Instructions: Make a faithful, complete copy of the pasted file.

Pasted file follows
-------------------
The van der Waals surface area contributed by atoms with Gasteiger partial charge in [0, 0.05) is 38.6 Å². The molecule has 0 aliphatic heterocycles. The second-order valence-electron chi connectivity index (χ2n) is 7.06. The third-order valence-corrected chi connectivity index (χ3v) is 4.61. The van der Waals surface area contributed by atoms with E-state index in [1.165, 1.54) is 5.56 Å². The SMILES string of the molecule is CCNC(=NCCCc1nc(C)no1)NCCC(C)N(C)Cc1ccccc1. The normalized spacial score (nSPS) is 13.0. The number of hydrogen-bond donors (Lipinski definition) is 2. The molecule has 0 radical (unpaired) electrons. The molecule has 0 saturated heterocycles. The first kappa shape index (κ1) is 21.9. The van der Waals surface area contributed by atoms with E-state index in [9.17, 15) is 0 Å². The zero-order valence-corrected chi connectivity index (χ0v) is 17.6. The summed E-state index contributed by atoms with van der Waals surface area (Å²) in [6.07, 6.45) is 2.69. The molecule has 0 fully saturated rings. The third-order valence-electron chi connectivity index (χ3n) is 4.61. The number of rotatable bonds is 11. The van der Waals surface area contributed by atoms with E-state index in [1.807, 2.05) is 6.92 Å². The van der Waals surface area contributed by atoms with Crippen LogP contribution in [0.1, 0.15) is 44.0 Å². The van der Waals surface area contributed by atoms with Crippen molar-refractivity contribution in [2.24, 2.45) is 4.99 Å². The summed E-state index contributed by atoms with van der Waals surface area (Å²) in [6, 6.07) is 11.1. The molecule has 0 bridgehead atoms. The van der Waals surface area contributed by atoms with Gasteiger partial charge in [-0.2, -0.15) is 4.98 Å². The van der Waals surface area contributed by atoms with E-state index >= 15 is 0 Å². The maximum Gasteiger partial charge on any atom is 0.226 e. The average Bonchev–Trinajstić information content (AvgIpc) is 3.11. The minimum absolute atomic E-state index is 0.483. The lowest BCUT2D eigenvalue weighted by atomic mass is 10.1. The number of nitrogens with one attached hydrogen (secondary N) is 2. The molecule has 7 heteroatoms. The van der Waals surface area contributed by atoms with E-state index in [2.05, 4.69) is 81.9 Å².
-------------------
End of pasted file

The van der Waals surface area contributed by atoms with Gasteiger partial charge in [0, 0.05) is 38.6 Å². The molecule has 0 aliphatic heterocycles. The second-order valence-electron chi connectivity index (χ2n) is 7.06. The third-order valence-corrected chi connectivity index (χ3v) is 4.61. The van der Waals surface area contributed by atoms with E-state index in [1.165, 1.54) is 5.56 Å². The SMILES string of the molecule is CCNC(=NCCCc1nc(C)no1)NCCC(C)N(C)Cc1ccccc1. The normalized spacial score (nSPS) is 13.0. The number of hydrogen-bond donors (Lipinski definition) is 2. The molecule has 0 radical (unpaired) electrons. The molecule has 0 saturated heterocycles. The first kappa shape index (κ1) is 21.9. The van der Waals surface area contributed by atoms with E-state index in [9.17, 15) is 0 Å². The zero-order valence-corrected chi connectivity index (χ0v) is 17.6. The summed E-state index contributed by atoms with van der Waals surface area (Å²) in [6.07, 6.45) is 2.69. The molecule has 0 fully saturated rings. The third-order valence-electron chi connectivity index (χ3n) is 4.61. The number of rotatable bonds is 11. The van der Waals surface area contributed by atoms with E-state index in [1.807, 2.05) is 6.92 Å². The van der Waals surface area contributed by atoms with Crippen LogP contribution in [0.1, 0.15) is 44.0 Å². The van der Waals surface area contributed by atoms with Crippen molar-refractivity contribution in [2.24, 2.45) is 4.99 Å². The summed E-state index contributed by atoms with van der Waals surface area (Å²) in [6, 6.07) is 11.1. The molecule has 0 bridgehead atoms. The van der Waals surface area contributed by atoms with Gasteiger partial charge in [-0.2, -0.15) is 4.98 Å². The van der Waals surface area contributed by atoms with E-state index >= 15 is 0 Å². The maximum Gasteiger partial charge on any atom is 0.226 e. The average Bonchev–Trinajstić information content (AvgIpc) is 3.11. The minimum absolute atomic E-state index is 0.483. The lowest BCUT2D eigenvalue weighted by atomic mass is 10.1. The number of nitrogens with one attached hydrogen (secondary N) is 2. The molecule has 7 heteroatoms. The van der Waals surface area contributed by atoms with E-state index in [2.05, 4.69) is 81.9 Å².